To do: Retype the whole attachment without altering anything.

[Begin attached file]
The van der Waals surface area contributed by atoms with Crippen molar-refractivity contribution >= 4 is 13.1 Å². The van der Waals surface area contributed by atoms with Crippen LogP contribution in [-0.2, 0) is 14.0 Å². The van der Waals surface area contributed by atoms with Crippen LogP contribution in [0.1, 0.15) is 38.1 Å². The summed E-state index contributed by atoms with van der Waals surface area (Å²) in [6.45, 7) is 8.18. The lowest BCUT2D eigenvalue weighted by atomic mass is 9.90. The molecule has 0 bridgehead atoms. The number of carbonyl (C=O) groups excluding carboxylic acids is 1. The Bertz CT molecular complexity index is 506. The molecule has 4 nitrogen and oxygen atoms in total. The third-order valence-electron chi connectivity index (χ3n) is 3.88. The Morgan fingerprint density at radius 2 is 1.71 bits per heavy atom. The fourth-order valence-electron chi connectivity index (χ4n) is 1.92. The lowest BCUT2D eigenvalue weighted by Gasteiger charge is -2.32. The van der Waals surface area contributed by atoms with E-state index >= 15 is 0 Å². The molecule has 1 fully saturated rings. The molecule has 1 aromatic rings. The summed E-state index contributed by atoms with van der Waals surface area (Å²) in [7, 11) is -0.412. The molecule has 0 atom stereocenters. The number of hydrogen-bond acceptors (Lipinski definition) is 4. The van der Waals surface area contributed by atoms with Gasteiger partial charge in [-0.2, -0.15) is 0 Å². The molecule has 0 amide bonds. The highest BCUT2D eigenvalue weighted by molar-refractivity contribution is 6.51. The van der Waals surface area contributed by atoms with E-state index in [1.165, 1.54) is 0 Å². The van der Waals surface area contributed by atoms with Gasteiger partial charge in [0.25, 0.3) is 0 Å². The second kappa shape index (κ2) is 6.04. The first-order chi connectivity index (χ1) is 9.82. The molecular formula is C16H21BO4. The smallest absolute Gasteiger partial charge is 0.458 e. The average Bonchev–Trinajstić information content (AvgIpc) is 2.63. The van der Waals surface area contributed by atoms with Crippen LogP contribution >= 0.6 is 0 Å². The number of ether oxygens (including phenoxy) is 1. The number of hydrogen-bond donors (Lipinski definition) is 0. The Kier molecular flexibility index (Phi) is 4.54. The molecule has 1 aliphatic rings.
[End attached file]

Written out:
The van der Waals surface area contributed by atoms with Crippen molar-refractivity contribution >= 4 is 13.1 Å². The van der Waals surface area contributed by atoms with Crippen LogP contribution in [-0.2, 0) is 14.0 Å². The van der Waals surface area contributed by atoms with Crippen LogP contribution in [0.1, 0.15) is 38.1 Å². The summed E-state index contributed by atoms with van der Waals surface area (Å²) in [6.45, 7) is 8.18. The lowest BCUT2D eigenvalue weighted by atomic mass is 9.90. The molecule has 0 bridgehead atoms. The number of carbonyl (C=O) groups excluding carboxylic acids is 1. The Bertz CT molecular complexity index is 506. The molecule has 4 nitrogen and oxygen atoms in total. The third-order valence-electron chi connectivity index (χ3n) is 3.88. The Morgan fingerprint density at radius 2 is 1.71 bits per heavy atom. The fourth-order valence-electron chi connectivity index (χ4n) is 1.92. The lowest BCUT2D eigenvalue weighted by Gasteiger charge is -2.32. The van der Waals surface area contributed by atoms with E-state index >= 15 is 0 Å². The molecule has 1 fully saturated rings. The molecule has 1 aromatic rings. The summed E-state index contributed by atoms with van der Waals surface area (Å²) in [7, 11) is -0.412. The molecule has 0 atom stereocenters. The number of hydrogen-bond acceptors (Lipinski definition) is 4. The van der Waals surface area contributed by atoms with Gasteiger partial charge in [-0.2, -0.15) is 0 Å². The molecule has 0 amide bonds. The highest BCUT2D eigenvalue weighted by molar-refractivity contribution is 6.51. The van der Waals surface area contributed by atoms with E-state index in [1.165, 1.54) is 0 Å². The van der Waals surface area contributed by atoms with Gasteiger partial charge in [0.25, 0.3) is 0 Å². The second kappa shape index (κ2) is 6.04. The first-order chi connectivity index (χ1) is 9.82. The molecular formula is C16H21BO4. The smallest absolute Gasteiger partial charge is 0.458 e. The average Bonchev–Trinajstić information content (AvgIpc) is 2.63. The van der Waals surface area contributed by atoms with Crippen LogP contribution >= 0.6 is 0 Å². The number of ether oxygens (including phenoxy) is 1. The number of hydrogen-bond donors (Lipinski definition) is 0. The Kier molecular flexibility index (Phi) is 4.54. The molecule has 1 aliphatic rings.